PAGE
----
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Clinical and microbiological profile of non-tuberculous mycobacterial endophthalmitis—experience in a tertiary eye care centre in Southern India



Endophthalmitis caused by non-tuberculous mycobacteria (NTM) is a rare condition seen after surgery and trauma. This study reports a retrospective, consecutive, non-comparative case series of 5 patients referred to L. V. Prasad Eye Institute, Hyderabad, and diagnosed with culture-proven NTM endophthalmitis between January 2004 and April 2015. Data collected included demographic information, presenting features, microbiology investigation, treatment course, and final visual outcome.


Of 5555 clinically diagnosed infective endophthalmitis patients, vitreous samples were culture positive for bacteria in 1541 (27.7 %). The isolates from five (0.32 %) patients were identified as NTM. The clinical settings included post-cataract surgery (n = 3), post-vitrectomy (n = 1), and Descemet’s stripping endothelial keratoplasty (n = 1). The species of NTM identified were Mycobacterium chelonae (n = 3), Mycobacterium manitobense (n = 1), and Mycobacterium fortuitum (n = 1). All isolates were sensitive to amikacin while three of the five isolates were sensitive to vancomycin. Initial treatment strategies included pars plana vitrectomy with intravitreal antibiotic (vancomycin and amikacin) injection (n = 3), additional intraocular lens explant (n = 1), and silicone oil removal in the patient with post-vitreo-retinal surgery. Intravitreal steroid along with antibiotics were given in three patients. Final outcome was favourable (20/200) in one patient, two eyes had unfavourable outcome with multiple recurrences, one was advised evisceration, and one resulted in phthisis bulbi.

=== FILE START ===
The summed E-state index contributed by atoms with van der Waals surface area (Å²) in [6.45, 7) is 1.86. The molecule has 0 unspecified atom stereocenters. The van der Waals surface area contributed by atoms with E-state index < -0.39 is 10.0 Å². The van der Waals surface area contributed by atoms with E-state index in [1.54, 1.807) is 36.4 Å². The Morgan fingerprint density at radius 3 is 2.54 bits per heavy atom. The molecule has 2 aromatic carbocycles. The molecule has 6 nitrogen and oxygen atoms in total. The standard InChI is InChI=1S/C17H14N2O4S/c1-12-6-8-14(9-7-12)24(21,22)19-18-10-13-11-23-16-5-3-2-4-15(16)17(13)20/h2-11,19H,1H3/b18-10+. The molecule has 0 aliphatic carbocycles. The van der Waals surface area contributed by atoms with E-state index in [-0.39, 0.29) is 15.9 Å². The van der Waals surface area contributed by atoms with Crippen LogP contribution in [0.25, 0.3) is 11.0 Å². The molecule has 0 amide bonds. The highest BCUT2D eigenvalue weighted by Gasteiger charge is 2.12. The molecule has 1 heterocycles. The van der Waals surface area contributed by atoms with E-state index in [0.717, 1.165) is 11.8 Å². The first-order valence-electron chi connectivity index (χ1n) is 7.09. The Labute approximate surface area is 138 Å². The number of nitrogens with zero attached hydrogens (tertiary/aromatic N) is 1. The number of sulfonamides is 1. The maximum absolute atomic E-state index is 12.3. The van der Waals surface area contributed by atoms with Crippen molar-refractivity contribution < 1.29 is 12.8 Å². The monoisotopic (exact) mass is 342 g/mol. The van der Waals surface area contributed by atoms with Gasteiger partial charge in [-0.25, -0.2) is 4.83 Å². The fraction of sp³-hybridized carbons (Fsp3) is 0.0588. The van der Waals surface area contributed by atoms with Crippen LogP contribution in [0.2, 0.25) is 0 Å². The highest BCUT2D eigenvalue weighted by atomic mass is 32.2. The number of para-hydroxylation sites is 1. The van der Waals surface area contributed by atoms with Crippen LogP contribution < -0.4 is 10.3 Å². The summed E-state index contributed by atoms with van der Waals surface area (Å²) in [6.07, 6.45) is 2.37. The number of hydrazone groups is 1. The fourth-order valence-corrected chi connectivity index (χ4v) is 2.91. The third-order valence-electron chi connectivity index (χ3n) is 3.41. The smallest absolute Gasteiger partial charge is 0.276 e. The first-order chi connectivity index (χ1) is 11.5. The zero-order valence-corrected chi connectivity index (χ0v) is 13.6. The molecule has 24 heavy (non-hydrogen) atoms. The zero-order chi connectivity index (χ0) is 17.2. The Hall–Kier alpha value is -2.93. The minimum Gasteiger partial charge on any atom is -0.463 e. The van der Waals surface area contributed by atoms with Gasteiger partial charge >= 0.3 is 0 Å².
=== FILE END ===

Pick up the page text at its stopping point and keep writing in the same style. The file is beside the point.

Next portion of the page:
This communication reports a series of five cases of NTM endophthalmitis. Poor outcome despite cultureguided therapy suggests virulent nature of the organisms and the need for better treatment strategies.


Mycobacteria other than Mycobacterium tuberculosis are termed as atypical mycobacteria or non-tuberculous mycobacteria (NTM). The first reported ocular infection by NTM was a case of chronic keratitis caused by Mycobacterium fortuitum, following the removal of a corneal foreign body in 1965 [1]. Since then, these micro-organisms have been implicated in the aetiology of a variety of ocular infections. NTM are found ubiquitously in the environment in soil, dust, and water [1, 2]. These atypical mycobacteria can be acquired from the natural environment and nosocomially. Infections caused by NTM range from external adnexal infections [3] to keratitis [46], scleritis [7], uveitis [8], endophthalmitis [911], and panophthalmitis [1]. Risk factors for ocular NTM infections include trauma, previous corneal infection or surgery, corticosteroid use, and systemic immunosuppression [11]. Although NTM are found to be sensitive to the commonly used antibiotics including quinolones and aminoglycosides, their susceptibility may vary [12].

The cases of NTM endophthalmitis reported in the literature [9, 10, 13, 14] have been mostly preceded by an intervention (28/37 eyes, 75.7 %), mainly cataract surgery with intraocular lens (IOL) insertion (18/37 eyes, 48.6 %) [14]. Other predisposing procedures included penetrating keratoplasty, intravitreal injection, scleral buckling, filtering surgery, and Descemet’s stripping automated endothelial keratoplasty or DSAEK (1 eye, 2.7 %) [14, 15]. Herein, we report five cases of culture-proven NTM endophthalmitis. The purpose of this study is to report our experience with the risk factors, microbiological results, clinical findings, response to therapy, and the clinical outcome in patients with this rare disease.